Belgium

Ernest Solvay and his Love for Physics

Ernest Solvay and his Love for Physics

On April 16, 1838, Belgian chemist, industrialist and philanthropist Ernest Gaston Joseph Solvay was born. Solvay invented the Solvay Process (1863), a commercially viable ammonia-soda process for producing soda ash (sodium carbonate), widely used in the manufacture of such products as glass and soap. In 1911, he began a series of important conferences in physics, known as the Solvay Conferences, whose participants included luminaries such as Max Planck, Ernest Rutherford, Maria Skłodowska-Curie, Henri…
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Andreas Vesalius and the Science of Anatomy

Andreas Vesalius and the Science of Anatomy

On December 31, 1514, Brabantian (in modern-day Belgium) anatomist, physician Andreas Vesalius was born. Vesalius is often referred to as the founder of modern human anatomy. He is best known as author of one of the most influential books on human anatomy, De humani corporis fabrica (On the Fabric of the Human Body). “I could have done nothing more worthwhile than to give a new description of the whole human body, of which…
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Ilya Prigogine and the Irreversibility of Time

Ilya Prigogine and the Irreversibility of Time

On January 25, 1917, Belgian physical chemist and Nobel Laureate Ilya Prigogine was born. He is noted for his work on dissipative structures, complex systems, and irreversibility. The main theme of Prigogine‘s work was the search for a better understanding of the role of time in the physical sciences and in biology. He attempted to reconcile a tendency in nature for disorder to increase with so-called “self-organisation“. “The problem of time in physics…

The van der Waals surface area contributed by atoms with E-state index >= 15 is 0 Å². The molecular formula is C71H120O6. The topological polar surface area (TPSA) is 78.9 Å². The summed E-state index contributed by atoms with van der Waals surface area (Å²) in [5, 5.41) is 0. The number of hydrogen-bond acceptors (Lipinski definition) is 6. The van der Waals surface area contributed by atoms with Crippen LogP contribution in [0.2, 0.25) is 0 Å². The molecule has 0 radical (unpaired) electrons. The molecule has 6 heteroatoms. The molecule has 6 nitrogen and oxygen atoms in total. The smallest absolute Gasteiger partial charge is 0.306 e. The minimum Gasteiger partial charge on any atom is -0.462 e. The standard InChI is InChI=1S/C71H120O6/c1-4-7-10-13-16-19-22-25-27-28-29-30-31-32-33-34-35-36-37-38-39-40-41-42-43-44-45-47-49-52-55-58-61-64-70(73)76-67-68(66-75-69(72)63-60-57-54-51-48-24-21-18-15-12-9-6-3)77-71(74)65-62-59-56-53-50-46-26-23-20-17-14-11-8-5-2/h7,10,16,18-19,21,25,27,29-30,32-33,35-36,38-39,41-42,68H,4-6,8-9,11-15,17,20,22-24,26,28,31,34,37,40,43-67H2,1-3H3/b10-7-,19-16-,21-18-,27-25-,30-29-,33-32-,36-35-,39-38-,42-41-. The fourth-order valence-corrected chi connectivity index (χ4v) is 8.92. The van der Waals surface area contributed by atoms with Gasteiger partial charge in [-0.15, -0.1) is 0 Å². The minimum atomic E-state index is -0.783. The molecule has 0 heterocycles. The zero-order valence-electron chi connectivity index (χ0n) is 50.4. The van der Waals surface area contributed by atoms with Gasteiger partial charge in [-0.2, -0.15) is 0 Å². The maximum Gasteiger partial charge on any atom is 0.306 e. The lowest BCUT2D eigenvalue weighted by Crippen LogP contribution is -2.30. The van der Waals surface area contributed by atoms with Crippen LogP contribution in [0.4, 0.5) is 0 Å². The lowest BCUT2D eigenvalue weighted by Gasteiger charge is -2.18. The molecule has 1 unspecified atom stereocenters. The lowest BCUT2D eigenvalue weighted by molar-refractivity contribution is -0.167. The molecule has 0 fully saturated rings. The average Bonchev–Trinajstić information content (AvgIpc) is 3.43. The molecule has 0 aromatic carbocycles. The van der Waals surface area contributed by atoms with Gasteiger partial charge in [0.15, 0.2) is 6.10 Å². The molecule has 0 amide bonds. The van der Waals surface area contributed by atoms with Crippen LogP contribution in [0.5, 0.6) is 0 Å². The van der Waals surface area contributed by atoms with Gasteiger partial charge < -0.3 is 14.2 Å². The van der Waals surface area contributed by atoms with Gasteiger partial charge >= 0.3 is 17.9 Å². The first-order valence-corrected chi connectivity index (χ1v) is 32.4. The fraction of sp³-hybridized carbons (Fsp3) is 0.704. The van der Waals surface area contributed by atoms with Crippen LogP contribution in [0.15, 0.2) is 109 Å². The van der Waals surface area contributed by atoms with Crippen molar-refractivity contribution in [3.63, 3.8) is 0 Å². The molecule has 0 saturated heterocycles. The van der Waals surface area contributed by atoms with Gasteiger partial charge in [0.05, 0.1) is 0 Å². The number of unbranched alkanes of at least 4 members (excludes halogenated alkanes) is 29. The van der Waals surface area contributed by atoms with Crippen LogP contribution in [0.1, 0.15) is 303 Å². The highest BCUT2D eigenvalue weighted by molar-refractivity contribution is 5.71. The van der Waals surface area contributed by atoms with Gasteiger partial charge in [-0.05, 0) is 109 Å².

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Plastic Fantastic – Leo Baekeland and the Beginning of the Plastic Age

Plastic Fantastic – Leo Baekeland and the Beginning of the Plastic Age

On November 14, 1863, Belgian-born American chemist Leo Henricus Arthur Baekeland was born. His invention of Bakelite, an inexpensive, nonflammable, versatile, and popular plastic, marked the beginning of the modern plastics industry. Back in the eighties and nineties, the phrase plastic-fantastic was coined to describe a cheap item that more than often broke when you started using it because the early day plastic was so brittle. However, bakelite was different… The Velox Photography Paper The…
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Adolphe Sax and the Invention of the Saxophone

Adolphe Sax and the Invention of the Saxophone

On November 6, 1814, Belgian musical instrument designer and musician Antoine-Joseph “Adolphe” Sax was born. Besides playing flute and clarinet, he is well known for having invented the saxophone.Sax became something of a footnote in history after his creation was almost forgotten after his death, until it was revived by jazz musicians who barely remembered his name.[2] Back in the time when I was a student, I remember one fellow student who ‘polluted’ the air of the…